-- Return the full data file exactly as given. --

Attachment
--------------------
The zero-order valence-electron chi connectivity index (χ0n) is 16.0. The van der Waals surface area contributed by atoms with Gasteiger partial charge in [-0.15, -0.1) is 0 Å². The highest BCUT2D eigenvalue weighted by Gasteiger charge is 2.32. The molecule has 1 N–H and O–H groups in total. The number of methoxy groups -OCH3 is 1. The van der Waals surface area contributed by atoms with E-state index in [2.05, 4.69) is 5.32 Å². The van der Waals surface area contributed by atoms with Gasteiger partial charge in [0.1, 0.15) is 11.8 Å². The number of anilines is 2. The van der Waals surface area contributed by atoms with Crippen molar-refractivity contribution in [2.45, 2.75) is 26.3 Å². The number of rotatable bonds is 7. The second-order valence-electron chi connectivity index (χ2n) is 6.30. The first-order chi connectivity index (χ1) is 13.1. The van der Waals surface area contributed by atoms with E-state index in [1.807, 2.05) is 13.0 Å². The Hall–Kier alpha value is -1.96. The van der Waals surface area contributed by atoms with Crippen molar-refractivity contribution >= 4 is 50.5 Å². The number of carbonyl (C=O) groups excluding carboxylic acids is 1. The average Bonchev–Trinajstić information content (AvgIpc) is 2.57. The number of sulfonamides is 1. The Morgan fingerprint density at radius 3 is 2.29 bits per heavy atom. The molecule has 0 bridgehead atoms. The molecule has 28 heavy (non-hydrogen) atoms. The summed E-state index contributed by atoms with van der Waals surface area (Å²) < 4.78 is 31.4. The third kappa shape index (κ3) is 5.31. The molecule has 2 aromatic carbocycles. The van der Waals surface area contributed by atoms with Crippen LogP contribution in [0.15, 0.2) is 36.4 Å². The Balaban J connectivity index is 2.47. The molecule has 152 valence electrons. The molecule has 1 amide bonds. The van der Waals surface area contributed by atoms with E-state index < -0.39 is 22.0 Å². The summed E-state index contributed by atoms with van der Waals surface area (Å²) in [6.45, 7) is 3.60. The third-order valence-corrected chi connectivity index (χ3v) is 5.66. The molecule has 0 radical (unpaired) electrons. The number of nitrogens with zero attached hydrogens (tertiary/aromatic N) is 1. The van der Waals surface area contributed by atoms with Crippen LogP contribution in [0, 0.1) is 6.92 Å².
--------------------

The zero-order valence-electron chi connectivity index (χ0n) is 16.0. The van der Waals surface area contributed by atoms with Gasteiger partial charge in [-0.15, -0.1) is 0 Å². The highest BCUT2D eigenvalue weighted by Gasteiger charge is 2.32. The molecule has 1 N–H and O–H groups in total. The number of methoxy groups -OCH3 is 1. The van der Waals surface area contributed by atoms with E-state index in [2.05, 4.69) is 5.32 Å². The van der Waals surface area contributed by atoms with Gasteiger partial charge in [0.1, 0.15) is 11.8 Å². The number of anilines is 2. The van der Waals surface area contributed by atoms with Crippen molar-refractivity contribution in [2.45, 2.75) is 26.3 Å². The number of rotatable bonds is 7. The second-order valence-electron chi connectivity index (χ2n) is 6.30. The first-order chi connectivity index (χ1) is 13.1. The van der Waals surface area contributed by atoms with E-state index in [1.807, 2.05) is 13.0 Å². The Hall–Kier alpha value is -1.96. The van der Waals surface area contributed by atoms with Crippen molar-refractivity contribution >= 4 is 50.5 Å². The number of carbonyl (C=O) groups excluding carboxylic acids is 1. The average Bonchev–Trinajstić information content (AvgIpc) is 2.57. The number of sulfonamides is 1. The Morgan fingerprint density at radius 3 is 2.29 bits per heavy atom. The molecule has 0 bridgehead atoms. The molecule has 28 heavy (non-hydrogen) atoms. The summed E-state index contributed by atoms with van der Waals surface area (Å²) < 4.78 is 31.4. The third kappa shape index (κ3) is 5.31. The molecule has 2 aromatic carbocycles. The van der Waals surface area contributed by atoms with Crippen LogP contribution in [0.15, 0.2) is 36.4 Å². The Balaban J connectivity index is 2.47. The molecule has 152 valence electrons. The molecule has 1 amide bonds. The van der Waals surface area contributed by atoms with E-state index < -0.39 is 22.0 Å². The summed E-state index contributed by atoms with van der Waals surface area (Å²) in [6.45, 7) is 3.60. The third-order valence-corrected chi connectivity index (χ3v) is 5.66. The molecule has 0 radical (unpaired) electrons. The number of nitrogens with zero attached hydrogens (tertiary/aromatic N) is 1. The van der Waals surface area contributed by atoms with Crippen LogP contribution in [0, 0.1) is 6.92 Å².